We've been had

Last year the missus and I were browsing through the merchandise available at a regular local flea market. We stumbled upon a pretty little kiosk decorated with all sorts of stones, minerals and tumble-polished semi precious stones from Namibia, and hand-made creations featuring the same. Since parents are programmed to nurture their kid’s interests, we decided on purchasing a rock for our son. He likes collecting stuff. Primarily sedimentary and igneous thingies and, slightly more disturbingly, abandoned bird’s nests and animal skulls. The item at the flea market that caught our interest was a night light made by fitting a 5W globe into a drilled-out lump of rose quartz and plonked on a small wooden pedestal. Depending on whether you are inclined towards the geological or the decorative, the lamp could be described as either ingenious or hideous.

Not being his birthday or Christmas, and not having been particularly well behaved that week, the kid was surprised and thrilled by the gift. It was un-bagged immediately and did service on his nightstand for a few weeks. Then the weird stuff started. Every morning a small puddle of water collected below the lamp. This continued night after night, and I noticed that the rock itself started to look somehow, well, more rounded than its original angular and chiselled shape. Fearing a short circuit, I disconnected the weeping night light and tucked it in a cupboard.

Then, many moons later, I noticed small white crystals forming on the wooden pedestal, and the penny dropped with an A-ha!: the lamp was not made from a real lump of quarts at all, but a large clot of dyed salt!

While I have to admire the technical skill of the forgerer, I also have to wonder about the value of faking rose quartz, a very cheap mineral at the end of the day, even when fashioned into prime kitch.

But most importantly, I now know why geologists lick rocks. :stuck_out_tongue:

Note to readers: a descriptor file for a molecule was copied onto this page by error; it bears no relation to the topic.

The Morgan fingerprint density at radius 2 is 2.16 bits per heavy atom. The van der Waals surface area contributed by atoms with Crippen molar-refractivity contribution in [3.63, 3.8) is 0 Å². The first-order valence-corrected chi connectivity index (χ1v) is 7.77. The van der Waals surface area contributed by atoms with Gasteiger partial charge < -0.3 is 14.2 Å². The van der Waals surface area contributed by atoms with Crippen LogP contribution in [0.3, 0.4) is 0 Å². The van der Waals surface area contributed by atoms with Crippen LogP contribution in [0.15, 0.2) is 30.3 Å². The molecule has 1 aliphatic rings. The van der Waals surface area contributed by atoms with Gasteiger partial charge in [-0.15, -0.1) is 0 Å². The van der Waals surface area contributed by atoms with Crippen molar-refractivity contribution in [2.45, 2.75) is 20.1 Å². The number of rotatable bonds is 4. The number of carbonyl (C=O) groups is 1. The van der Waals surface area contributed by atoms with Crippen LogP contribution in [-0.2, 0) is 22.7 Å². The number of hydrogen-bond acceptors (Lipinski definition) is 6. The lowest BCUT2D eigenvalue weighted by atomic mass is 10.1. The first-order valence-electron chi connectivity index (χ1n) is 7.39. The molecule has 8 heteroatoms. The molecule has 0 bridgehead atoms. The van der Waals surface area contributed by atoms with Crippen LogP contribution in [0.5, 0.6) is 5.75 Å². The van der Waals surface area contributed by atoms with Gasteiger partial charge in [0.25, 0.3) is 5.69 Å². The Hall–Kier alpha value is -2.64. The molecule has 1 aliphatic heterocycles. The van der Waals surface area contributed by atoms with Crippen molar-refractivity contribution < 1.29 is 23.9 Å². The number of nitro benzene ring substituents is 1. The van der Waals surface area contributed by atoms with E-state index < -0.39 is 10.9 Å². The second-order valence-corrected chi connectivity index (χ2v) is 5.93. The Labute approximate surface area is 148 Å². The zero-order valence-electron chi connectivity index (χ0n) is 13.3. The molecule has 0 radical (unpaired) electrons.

You should immediately start using the lamp again - it’s good for your health:

And speaking of Himalayan salt, I wonder how much of it is actually just common salt with a bit of dye added…

That’s exactly the object of our frustration - thanks for the link! I don’t know what is worst: being the owner of a fake chunk rose quartz, or a bona fide woo-device. Oh well, I’ll just chuck it in the same cardboard box where I keep the my E-meter. :-X


Interesting, so the question then is, was it labelled or did you assume? :wink:

Or you can grind it up and sprinkle it over breakfast… :slight_smile:

Proper labels and packaging are not common in the world of flea markets, but Mrs Kent recalls that she asked the vendor if it was rose quarts and was told yes. Also, to me it looked liked quartz and quacked like quartz so I had little reason to doubt the man. Also, until reading Brian’s link I was unaware that these luminous salt creations are made! Next time I’m licking the rock for sure, never mind who is looking. :smiley:

I had no idea about salty lamps either. “The more you know”

I didn’t know about salt lamps either. I stumbled upon the link when I Googled “Himalayan salt.” The woo is strong with that one.

How much did you pay for your lump of salt? Im attempting to wrap my head around the fact that someone spends time to make this to flog cheaply?

ZAR450. Lamp’s got a pretty decent switch, though. ::slight_smile:

Well, the lump of salt is after all also a mineral, so if you can disconnect it from the lamp, it can still go into the kid’s collection…

Ouch… well, someone was able to buy a bottle of brandy for a Saturday night…

I woudn’t do that–they’re made out of Yeti piss…